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Higher_Ed.Biz<br>Economic Portal Development

Most public colleges and universities operate under an inefficient social contract. They are supported through grants and tax dollars flowing from businesses and individual tax payers. But with the exception of a few adult education classes here and there, they serve the least productive members of the community.

That’s the traditional setup and it ultimately works toward the betterment of the community. Yet it’s also a very long and winding return path for those hard-earned tax dollars. Over time, the economic drain is phenomenal.

In some communities, however, university educators and philanthropic foundations are trying to put the Internet to work to better connect service organizations, capital sources, and local business. One of the more interesting examples is the Northern Tier High Tech Corridor, a network of upper Midwest economic development organizations, universities, and nonprofits who are determined to pull together to support rural businesses.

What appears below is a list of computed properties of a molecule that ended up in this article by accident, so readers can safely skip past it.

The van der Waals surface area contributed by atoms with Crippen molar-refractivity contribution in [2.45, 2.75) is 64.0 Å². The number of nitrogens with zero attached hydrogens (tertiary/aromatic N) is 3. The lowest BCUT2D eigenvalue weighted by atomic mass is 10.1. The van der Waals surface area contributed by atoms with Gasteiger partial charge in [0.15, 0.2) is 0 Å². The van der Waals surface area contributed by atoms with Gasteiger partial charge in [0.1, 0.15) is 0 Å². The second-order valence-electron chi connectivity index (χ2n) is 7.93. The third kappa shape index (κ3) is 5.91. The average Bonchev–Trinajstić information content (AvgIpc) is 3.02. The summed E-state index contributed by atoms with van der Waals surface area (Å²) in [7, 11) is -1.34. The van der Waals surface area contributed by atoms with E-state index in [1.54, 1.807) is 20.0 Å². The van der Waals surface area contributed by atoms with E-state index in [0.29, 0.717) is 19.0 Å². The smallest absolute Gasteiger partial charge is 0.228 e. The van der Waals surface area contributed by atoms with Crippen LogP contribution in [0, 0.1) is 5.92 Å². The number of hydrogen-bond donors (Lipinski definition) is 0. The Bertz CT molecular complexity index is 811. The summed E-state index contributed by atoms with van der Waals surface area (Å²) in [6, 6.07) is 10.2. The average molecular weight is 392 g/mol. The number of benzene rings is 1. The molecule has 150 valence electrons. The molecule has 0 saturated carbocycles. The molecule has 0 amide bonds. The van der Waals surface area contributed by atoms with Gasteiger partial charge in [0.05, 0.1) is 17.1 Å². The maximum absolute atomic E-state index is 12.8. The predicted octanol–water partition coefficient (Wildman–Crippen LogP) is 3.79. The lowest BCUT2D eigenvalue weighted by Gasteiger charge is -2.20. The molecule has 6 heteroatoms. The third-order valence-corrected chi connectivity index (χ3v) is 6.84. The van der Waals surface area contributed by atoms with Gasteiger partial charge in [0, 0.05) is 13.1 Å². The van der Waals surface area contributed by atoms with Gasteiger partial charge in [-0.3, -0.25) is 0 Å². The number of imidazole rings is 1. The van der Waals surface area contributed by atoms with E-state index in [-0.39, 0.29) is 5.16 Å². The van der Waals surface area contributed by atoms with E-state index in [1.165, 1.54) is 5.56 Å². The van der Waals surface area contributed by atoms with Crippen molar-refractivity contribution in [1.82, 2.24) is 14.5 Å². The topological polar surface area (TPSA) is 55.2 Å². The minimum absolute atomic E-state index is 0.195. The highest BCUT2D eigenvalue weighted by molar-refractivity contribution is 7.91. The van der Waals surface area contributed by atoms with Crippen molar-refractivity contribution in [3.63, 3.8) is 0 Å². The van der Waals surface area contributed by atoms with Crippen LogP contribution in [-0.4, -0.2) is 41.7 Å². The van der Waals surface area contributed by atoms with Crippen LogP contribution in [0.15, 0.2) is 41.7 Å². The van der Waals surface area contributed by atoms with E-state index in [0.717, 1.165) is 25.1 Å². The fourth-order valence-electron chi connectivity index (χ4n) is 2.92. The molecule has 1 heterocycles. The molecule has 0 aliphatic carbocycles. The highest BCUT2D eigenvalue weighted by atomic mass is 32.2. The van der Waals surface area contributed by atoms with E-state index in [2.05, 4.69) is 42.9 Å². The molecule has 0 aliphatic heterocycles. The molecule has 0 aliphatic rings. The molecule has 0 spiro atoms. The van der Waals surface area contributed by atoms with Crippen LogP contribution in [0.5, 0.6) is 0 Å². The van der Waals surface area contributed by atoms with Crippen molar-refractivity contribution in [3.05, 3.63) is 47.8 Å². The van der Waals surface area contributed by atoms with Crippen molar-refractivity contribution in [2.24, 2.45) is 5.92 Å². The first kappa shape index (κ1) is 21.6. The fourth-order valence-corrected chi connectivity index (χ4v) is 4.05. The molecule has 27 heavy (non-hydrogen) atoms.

"The Northern Tier provides the collaborative tools necessary to link business and industry with the knowledge resources they need to succeed," says Mike Wellcome, project manager of the Center for Research and Innovation at Bemidji State University.

Bemidji State is currently partnering with eight other campuses in the northwestern part of the state, including colleges in the Minnesota State system, community and technical colleges, Northwest Technical College-Bemidji, Northland Community and Technical College, and Minnesota State University; Morehead, to form a collaborative called the Alliance to work on economic and workforce development issues.

To facilitate collaboration among the entities, the Alliance has launched a portal through which some 20 different communities exchange business leads, Post Request For Proposals, and seek resources and business contacts. The system is built upon good but standard portal technology (see box). The IBM system can be tailored to the user, it has "push and pull" features that can deliver news and information tailored to individual users’ interests, and it includes collaborative tools for making discussion forums. It is the collaborative tools—and uses—raise it above the level of a mere information portal, Wellcome asserts.

"It’s really more than a portal," says Wellcome. "We view it as a knowledge management tool." By that he means the platform is organic: a set of collaborative tools that constantly compiles information to be reused by its members.